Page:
At the same time, Federer's human. One substandard episode doesn't undo a decade of decency and class. Let's chalk it up to a bad day and move on.
How about some props for Dick Norman of Belgium. The 39-year-old reached the doubles semis beating the Bryan brothers on the way.
--Sergio Rabago, Mexico City
Props. It's like a flame-haired Kimiko Date Krumm.
What does Federer need to win more matches and titles and at least one more Slam in the next three or four years: a) new full-time coach, b) high-tech racket, c) sports psychologist, d) another set of twins, e) an epiphany-inducing string of humiliating first-round losses in ATP 250 tournaments (heaven forbid)?
--Peter Vincent Quetulio, Dagupan City, Philippines
One more Slam? We're talking about a guy who, even after his recent disappointments, has won four of the past eight! I don't think the coach is an issue. I think he could use a big, more modern racket. The sports psychologist is interesting, since a lot of these losses have come because a failure to convert opportunities, which hadn't been an issue in the past.
You promote the Suicide Pool but do you play it yourself?
I do. Do I succeed? Not so much. Not like Kendra Baisinger, anyway.
As a longtime Williams fan, I am just wondering what has happened to Venus? Since Serena started winning her many Slams, Venus seems to have dropped off mentally? Any ideas where she is headed at 30?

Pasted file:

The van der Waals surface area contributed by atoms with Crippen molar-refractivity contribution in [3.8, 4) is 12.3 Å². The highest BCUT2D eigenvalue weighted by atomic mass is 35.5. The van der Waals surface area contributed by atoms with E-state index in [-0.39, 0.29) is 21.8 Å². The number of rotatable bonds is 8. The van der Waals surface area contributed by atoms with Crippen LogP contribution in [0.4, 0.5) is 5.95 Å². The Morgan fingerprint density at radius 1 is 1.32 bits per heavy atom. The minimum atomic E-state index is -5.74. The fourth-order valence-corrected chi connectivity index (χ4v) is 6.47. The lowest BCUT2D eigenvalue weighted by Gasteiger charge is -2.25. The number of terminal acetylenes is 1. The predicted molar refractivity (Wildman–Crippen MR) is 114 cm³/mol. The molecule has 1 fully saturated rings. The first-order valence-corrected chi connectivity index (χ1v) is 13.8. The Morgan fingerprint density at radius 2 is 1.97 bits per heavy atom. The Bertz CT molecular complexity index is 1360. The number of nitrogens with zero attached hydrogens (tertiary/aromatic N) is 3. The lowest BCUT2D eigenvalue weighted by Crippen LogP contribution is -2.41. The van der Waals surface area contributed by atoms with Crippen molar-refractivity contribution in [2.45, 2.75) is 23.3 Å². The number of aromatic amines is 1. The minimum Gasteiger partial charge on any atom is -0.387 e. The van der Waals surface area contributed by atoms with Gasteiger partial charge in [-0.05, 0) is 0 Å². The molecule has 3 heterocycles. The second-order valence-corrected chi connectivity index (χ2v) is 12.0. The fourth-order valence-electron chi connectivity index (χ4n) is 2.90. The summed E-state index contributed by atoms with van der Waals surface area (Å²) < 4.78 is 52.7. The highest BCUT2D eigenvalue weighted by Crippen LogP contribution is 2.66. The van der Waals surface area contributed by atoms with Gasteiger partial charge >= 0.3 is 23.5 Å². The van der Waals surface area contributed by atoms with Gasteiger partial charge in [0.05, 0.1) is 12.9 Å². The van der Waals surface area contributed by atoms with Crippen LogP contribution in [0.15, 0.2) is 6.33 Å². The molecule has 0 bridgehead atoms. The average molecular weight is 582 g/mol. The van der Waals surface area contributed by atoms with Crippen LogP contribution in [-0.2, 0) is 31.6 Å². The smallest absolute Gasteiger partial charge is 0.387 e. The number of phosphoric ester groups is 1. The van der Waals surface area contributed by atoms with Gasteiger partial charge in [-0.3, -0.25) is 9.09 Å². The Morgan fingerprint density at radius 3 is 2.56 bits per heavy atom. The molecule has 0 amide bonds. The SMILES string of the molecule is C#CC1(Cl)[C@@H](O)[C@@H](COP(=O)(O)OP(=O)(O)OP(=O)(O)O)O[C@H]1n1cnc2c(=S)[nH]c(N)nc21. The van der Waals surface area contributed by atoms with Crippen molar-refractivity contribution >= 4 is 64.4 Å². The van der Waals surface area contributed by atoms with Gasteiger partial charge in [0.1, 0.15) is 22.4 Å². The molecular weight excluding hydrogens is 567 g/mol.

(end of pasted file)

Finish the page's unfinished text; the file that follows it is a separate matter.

Good question. Another theme from this year's Wimbledon: Serena has really distanced herself from her sister. For all the casual fans who think of them as a bloc, consider that Serena has now won nearly twice as many Slam singles titles as her big sister. (Chalk still another up one for Richard Williams.) Venus is a young 30. She's still plenty athletic and there's not a ton of mileage on the tires. On the right surface (grass and a fast hard court) she could still be a factor. But I wonder how motivated she is right now. She's in a weird place where she's done plenty of winning but isn't chasing history the way Serena is. She has plenty of money and other interests. What really is her motivation? I see bits like this and I worry.
I appreciate your Tweets and short articles throughout each major, and I especially look forward to each grand slam wrap-up article. But, really, no mention of the somersault!?
--Bess Jacobson, Des Moines, Iowa
A suggestion that Andy Murray head to Vegas?
Sad Chris Evert update.
Congrats to Leo Spielberger on his birth. May this be the first of many Google hits.
While John Isner is easing back into it in Athens, Ga., nice to see Nicolas Mahut winning in Newport.
We'll give the Haiku contest a few more days.
Here's an interview with author Nic Brown, who last week released Doubles, a tennis-themed novel.
Have a good week everyone!